The continuing modernization of infrastructure is driving exciting changes that create critical business advantages. Industrial enterprises that improve profitability and customer service levels while reducing downtime and costs through the adoption of advanced digital systems will ultimately be competitively successful. New and increased cybersecurity risks will arise along with these changes, but operators who proactively plan for these attacks and mitigate them before deployment will have greater success in their transition.

Having worked with industrial and other enterprises on maturing their protective practices for decades, Unisys sees this trend towards integrating security decisions into business processes becoming much more common.”

Kate Vajda is a Senior Security Consultant with Secure Ideas. She says:

“The Russian attacks are something that utilities have known about for at least two years. From what I understand they have been unsuccessful. As an FYI, one of the major gas pipeline concerns is that gas gets cut from homes, not like flooding or anything. The cost alone of sending trucks out for workers to relight pilot lights in people's homes is a huge deficit, worse than the lack of gas.”

Concinnity Risks founder Éireann Leverett said:

“Attacks on such engineering firms will continue and it would be wise to increase defenses accordingly. In particular, these companies should focus on having in house incident response teams, and if that is insufficient for their risk profile they can look to the nascent cyber insurance market for risk transfer options in the case of catastrophic physical damage.  Attacks always get worse, and they often get cheaper for attackers while becoming more expensive for society at large. We will know the real value of our energy infrastructure if we are unlucky enough to lose it.”

Security researcher Johnny Xmas added:

“While even a complete shutdown of the EDI system itself in no way affects the security of the physical pipeline or its security controls, the potential of leaked information that could lead to such situations could be very high.  Without knowing more details behind the attack, we aren't going to be able to speculate on loss or incident response in any sort of useful manner.”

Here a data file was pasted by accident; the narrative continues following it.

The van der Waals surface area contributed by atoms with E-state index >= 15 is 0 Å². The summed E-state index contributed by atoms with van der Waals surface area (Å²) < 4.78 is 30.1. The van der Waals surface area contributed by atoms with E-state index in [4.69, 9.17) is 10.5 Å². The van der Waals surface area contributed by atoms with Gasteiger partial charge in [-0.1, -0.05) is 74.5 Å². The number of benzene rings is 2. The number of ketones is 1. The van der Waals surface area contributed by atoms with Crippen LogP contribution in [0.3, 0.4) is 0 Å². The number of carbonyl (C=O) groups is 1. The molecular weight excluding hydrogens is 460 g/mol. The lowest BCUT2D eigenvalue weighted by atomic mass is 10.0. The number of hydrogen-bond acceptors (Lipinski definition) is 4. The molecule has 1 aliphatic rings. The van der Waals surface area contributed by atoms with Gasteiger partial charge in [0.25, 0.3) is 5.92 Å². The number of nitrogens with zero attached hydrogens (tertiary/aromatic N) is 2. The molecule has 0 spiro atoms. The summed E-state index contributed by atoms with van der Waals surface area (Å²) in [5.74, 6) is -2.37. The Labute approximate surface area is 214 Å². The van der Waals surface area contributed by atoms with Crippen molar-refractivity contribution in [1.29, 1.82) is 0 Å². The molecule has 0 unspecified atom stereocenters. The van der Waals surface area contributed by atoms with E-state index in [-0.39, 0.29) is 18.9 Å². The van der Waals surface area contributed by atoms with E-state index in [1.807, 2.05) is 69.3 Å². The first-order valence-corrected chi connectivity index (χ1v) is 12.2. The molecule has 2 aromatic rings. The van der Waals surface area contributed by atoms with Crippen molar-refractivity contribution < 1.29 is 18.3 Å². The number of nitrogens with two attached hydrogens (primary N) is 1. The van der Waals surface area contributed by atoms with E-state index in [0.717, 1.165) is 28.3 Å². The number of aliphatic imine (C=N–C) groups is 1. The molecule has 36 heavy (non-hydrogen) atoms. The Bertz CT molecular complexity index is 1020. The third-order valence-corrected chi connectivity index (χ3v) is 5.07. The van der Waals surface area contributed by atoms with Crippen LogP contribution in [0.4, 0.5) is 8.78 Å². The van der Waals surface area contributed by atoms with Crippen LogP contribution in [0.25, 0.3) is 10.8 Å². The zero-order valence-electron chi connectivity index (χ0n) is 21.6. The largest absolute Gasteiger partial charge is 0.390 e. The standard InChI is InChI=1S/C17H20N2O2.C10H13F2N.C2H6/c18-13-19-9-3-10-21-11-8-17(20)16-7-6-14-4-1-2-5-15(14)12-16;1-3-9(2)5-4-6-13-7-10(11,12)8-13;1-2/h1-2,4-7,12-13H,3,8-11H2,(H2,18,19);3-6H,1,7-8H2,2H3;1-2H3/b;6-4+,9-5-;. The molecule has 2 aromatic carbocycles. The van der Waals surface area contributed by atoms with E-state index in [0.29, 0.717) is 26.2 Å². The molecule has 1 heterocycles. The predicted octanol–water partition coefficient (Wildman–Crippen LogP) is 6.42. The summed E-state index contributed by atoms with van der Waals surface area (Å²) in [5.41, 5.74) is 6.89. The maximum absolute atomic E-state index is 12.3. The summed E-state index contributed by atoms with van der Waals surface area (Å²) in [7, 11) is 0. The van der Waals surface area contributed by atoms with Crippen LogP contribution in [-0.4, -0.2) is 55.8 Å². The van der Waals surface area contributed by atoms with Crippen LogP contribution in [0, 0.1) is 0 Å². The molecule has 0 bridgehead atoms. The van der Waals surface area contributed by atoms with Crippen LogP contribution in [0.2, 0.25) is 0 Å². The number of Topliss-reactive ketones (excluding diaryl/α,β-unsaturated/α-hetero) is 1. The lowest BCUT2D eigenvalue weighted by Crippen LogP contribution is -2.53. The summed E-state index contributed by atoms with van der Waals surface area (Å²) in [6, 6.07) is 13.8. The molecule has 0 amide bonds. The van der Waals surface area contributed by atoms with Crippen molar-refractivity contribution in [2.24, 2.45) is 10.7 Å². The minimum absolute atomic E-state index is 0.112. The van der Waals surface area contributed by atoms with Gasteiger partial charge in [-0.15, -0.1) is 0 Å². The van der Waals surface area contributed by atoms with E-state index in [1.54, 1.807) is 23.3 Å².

It’s a relief that the cyberattack on Energy Transfer Partners seemed to do little harm. Nonetheless, this incident could be the canary in the coal mine. There’s a lot of work to be done to better security harden industrial control systems (ICS) and the other types of computer systems behind our public utilities and oil companies. They’re amongst the most attractive targets to attackers, and other sorts of attacks upon them could put many human lives at risk.

It’s imperative for the private and public sectors to combine their efforts to keep their delicate digital infrastructure secure from the growing international cyberwarfare threat.

Kim Crawley

About Kim Crawley

Kimberly Crawley spent years working in consumer tech support. Malware-related tickets intrigued her, and her knowledge grew from fixing malware problems on thousands of client PCs. By 2011, she was writing study material for the InfoSec Institute’s CISSP and CEH certification exam preparation programs. She’s since contributed articles on information security topics to CIO, CSO, Computerworld, SC Magazine, and 2600 Magazine. Her first solo-developed PC game, Hackers Versus Banksters, and was featured at the Toronto Comic Arts Festival in May 2016. She now writes for Tripwire, Alienvault, Cylance, and CCSI’s corporate blogs.

The opinions expressed in guest author articles are solely those of the contributor, and do not necessarily reflect those of Cylance or BlackBerry Ltd.